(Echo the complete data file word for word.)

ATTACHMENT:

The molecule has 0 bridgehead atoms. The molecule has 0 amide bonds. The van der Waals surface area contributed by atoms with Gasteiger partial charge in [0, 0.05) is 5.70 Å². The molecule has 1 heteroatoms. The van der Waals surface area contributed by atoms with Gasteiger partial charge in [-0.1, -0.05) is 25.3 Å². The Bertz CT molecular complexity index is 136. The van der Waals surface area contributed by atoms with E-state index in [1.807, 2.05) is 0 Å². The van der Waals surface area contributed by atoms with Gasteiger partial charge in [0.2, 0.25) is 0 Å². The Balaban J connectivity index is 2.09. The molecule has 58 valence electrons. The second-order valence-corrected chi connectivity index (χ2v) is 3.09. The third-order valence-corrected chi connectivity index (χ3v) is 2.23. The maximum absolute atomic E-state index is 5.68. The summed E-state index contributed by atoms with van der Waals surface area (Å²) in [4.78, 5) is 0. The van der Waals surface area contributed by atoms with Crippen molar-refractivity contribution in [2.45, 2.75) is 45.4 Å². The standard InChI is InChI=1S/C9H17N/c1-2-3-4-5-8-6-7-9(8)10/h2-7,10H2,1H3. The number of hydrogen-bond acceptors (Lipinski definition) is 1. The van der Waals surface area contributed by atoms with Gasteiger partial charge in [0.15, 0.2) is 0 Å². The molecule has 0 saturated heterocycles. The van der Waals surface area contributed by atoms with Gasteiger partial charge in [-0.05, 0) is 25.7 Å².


The molecule has 0 bridgehead atoms. The molecule has 0 amide bonds. The van der Waals surface area contributed by atoms with Gasteiger partial charge in [0, 0.05) is 5.70 Å². The molecule has 1 heteroatoms. The van der Waals surface area contributed by atoms with Gasteiger partial charge in [-0.1, -0.05) is 25.3 Å². The Bertz CT molecular complexity index is 136. The van der Waals surface area contributed by atoms with E-state index in [1.807, 2.05) is 0 Å². The van der Waals surface area contributed by atoms with Gasteiger partial charge in [0.2, 0.25) is 0 Å². The Balaban J connectivity index is 2.09. The molecule has 58 valence electrons. The second-order valence-corrected chi connectivity index (χ2v) is 3.09. The third-order valence-corrected chi connectivity index (χ3v) is 2.23. The maximum absolute atomic E-state index is 5.68. The summed E-state index contributed by atoms with van der Waals surface area (Å²) in [4.78, 5) is 0. The van der Waals surface area contributed by atoms with Crippen molar-refractivity contribution in [2.45, 2.75) is 45.4 Å². The standard InChI is InChI=1S/C9H17N/c1-2-3-4-5-8-6-7-9(8)10/h2-7,10H2,1H3. The number of hydrogen-bond acceptors (Lipinski definition) is 1. The van der Waals surface area contributed by atoms with Gasteiger partial charge in [0.15, 0.2) is 0 Å². The molecule has 0 saturated heterocycles. The van der Waals surface area contributed by atoms with Gasteiger partial charge in [-0.05, 0) is 25.7 Å².